A day after the news came out that Red Sox reliever Matt Barnes tested positive for COVID-19, manager Alex Cora revealed that eight members of the organization are currently in contact tracing.
However, as of Sunday morning, there were no positive tests aside from Barnes.
Out of respect for the privacy of the eight people and their families, Cora didn’t reveal names on the contact-tracing list, other than righty Matt Andriese, who had to be scratched from his start on Saturday against the Pirates.
Four of the eight were identified as “close contacts,” which means they must quarantine for seven days after they were believed to be in close contact with Barnes.
Barnes' positive test took place on Thursday.
The four others who weren’t classified as "close contacts" but are instead "extra scrutiny contacts" can still be limited participants at Spring Training.
Cora’s projected core of regulars was in the lineup on Saturday in Bradenton, Fla., and for Sunday’s home game against the Twins at JetBlue Park at Fenway South in Fort Myers.
Adam Ottavino, Boston’s other closing candidate in addition to Barnes, pitched Sunday, so that’s an indication he isn’t on the close-contact list.
“This contact tracing thing, I’m learning more and more with time, hours and minutes,” Cora said. “There is a good chance that some of these guys will be able to be there for us for Opening Day. It’s when you had contact with Matt, and that’s why you wear the GPS device.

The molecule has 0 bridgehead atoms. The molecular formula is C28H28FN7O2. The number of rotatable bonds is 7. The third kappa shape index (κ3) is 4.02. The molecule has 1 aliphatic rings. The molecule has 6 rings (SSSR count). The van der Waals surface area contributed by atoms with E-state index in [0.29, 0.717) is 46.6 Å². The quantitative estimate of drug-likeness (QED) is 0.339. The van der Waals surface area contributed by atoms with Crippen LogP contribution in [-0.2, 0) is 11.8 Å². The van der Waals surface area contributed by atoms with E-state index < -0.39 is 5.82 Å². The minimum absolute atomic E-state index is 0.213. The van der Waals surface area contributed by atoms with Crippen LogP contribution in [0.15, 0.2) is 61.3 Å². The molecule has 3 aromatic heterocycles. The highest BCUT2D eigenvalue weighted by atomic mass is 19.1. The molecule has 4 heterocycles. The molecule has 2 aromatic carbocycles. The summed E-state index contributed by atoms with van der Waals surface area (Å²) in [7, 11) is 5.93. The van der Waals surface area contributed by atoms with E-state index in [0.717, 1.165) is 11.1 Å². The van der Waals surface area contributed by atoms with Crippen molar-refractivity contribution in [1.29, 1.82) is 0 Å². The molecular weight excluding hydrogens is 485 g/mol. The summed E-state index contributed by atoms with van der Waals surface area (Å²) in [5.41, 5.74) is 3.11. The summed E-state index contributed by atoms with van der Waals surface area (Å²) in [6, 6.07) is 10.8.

“That has actually served us [well] to keep people out of the contact tracing list and actually adjust time-wise the contact tracing list. The last 12 hours or by the end of the Pittsburgh game has been more positive than negative. The morning [Saturday] was a tough one, but I think we’re in a better spot than we were early yesterday.”
The timing is tough for the Red Sox, with just four days to go before Opening Day. And now the club has additional logistics to consider, such as how it will transport those who are quarantining back to Boston when camp breaks on Tuesday afternoon.
“It’s not a good feeling,” Red Sox chief baseball officer Chaim Bloom said. “We all know this is possible. Last year we experienced what it feels like to know one of your players has tested positive. But we didn’t have that experience after intake, and this is a whole different feeling because you start thinking about all the different ways this could trend and worst-case scenarios, and that’s part of our job -- to make sure we’re prepared for those.”
Will the recent developments lead Bloom to go outside the organization for some pitching reinforcements?
“It’s interesting because this is a time of year where there’s often a lot of movement. Teams are setting rosters,” Bloom said. “Players might become available that haven’t been throughout the spring. So generally speaking, it’s a time of year when you’re looking around, and this adds a little bit of twist to that. At the same time, we need to make sure that we’ve got our arms around the developing situation here, and to the extent this is just a short-term bump in the road we also need to be mindful of that.”